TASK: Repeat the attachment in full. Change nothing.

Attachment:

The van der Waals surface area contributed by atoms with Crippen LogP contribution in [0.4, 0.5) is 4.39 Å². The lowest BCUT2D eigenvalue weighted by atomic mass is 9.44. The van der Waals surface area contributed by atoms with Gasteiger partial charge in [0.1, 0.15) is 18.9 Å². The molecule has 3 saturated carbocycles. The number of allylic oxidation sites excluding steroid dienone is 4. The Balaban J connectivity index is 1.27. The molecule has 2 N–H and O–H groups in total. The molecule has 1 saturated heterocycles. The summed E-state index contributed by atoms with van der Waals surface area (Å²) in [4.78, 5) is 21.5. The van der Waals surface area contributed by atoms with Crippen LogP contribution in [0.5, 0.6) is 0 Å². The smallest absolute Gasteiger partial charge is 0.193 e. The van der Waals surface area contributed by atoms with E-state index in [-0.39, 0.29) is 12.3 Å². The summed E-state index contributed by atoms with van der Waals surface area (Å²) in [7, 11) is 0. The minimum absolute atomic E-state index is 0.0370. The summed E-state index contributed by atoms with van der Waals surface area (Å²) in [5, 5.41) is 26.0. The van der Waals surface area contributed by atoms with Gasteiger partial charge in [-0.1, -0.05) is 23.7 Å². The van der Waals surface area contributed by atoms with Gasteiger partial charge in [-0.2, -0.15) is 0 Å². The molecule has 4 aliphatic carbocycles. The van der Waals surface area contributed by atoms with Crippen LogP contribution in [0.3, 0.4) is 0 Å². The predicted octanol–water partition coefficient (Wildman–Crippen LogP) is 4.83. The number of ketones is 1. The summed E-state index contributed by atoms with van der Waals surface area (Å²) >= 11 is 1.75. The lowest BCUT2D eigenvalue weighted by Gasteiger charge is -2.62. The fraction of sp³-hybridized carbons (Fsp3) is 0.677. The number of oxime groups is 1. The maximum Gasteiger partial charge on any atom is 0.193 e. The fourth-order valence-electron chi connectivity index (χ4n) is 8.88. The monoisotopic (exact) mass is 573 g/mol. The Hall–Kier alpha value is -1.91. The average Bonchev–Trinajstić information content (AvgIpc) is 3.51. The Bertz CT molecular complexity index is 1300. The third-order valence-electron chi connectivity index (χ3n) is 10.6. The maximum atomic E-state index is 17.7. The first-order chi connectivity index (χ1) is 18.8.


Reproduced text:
The van der Waals surface area contributed by atoms with Crippen LogP contribution in [0.4, 0.5) is 4.39 Å². The lowest BCUT2D eigenvalue weighted by atomic mass is 9.44. The van der Waals surface area contributed by atoms with Gasteiger partial charge in [0.1, 0.15) is 18.9 Å². The molecule has 3 saturated carbocycles. The number of allylic oxidation sites excluding steroid dienone is 4. The Balaban J connectivity index is 1.27. The molecule has 2 N–H and O–H groups in total. The molecule has 1 saturated heterocycles. The summed E-state index contributed by atoms with van der Waals surface area (Å²) in [4.78, 5) is 21.5. The van der Waals surface area contributed by atoms with Crippen LogP contribution in [0.5, 0.6) is 0 Å². The smallest absolute Gasteiger partial charge is 0.193 e. The van der Waals surface area contributed by atoms with E-state index in [-0.39, 0.29) is 12.3 Å². The summed E-state index contributed by atoms with van der Waals surface area (Å²) in [7, 11) is 0. The minimum absolute atomic E-state index is 0.0370. The summed E-state index contributed by atoms with van der Waals surface area (Å²) in [5, 5.41) is 26.0. The van der Waals surface area contributed by atoms with Gasteiger partial charge in [-0.1, -0.05) is 23.7 Å². The van der Waals surface area contributed by atoms with Gasteiger partial charge in [-0.2, -0.15) is 0 Å². The molecule has 4 aliphatic carbocycles. The van der Waals surface area contributed by atoms with Crippen LogP contribution in [0.3, 0.4) is 0 Å². The predicted octanol–water partition coefficient (Wildman–Crippen LogP) is 4.83. The number of ketones is 1. The summed E-state index contributed by atoms with van der Waals surface area (Å²) >= 11 is 1.75. The lowest BCUT2D eigenvalue weighted by Gasteiger charge is -2.62. The fraction of sp³-hybridized carbons (Fsp3) is 0.677. The number of oxime groups is 1. The maximum Gasteiger partial charge on any atom is 0.193 e. The fourth-order valence-electron chi connectivity index (χ4n) is 8.88. The monoisotopic (exact) mass is 573 g/mol. The Hall–Kier alpha value is -1.91. The average Bonchev–Trinajstić information content (AvgIpc) is 3.51. The Bertz CT molecular complexity index is 1300. The third-order valence-electron chi connectivity index (χ3n) is 10.6. The maximum atomic E-state index is 17.7. The first-order chi connectivity index (χ1) is 18.8.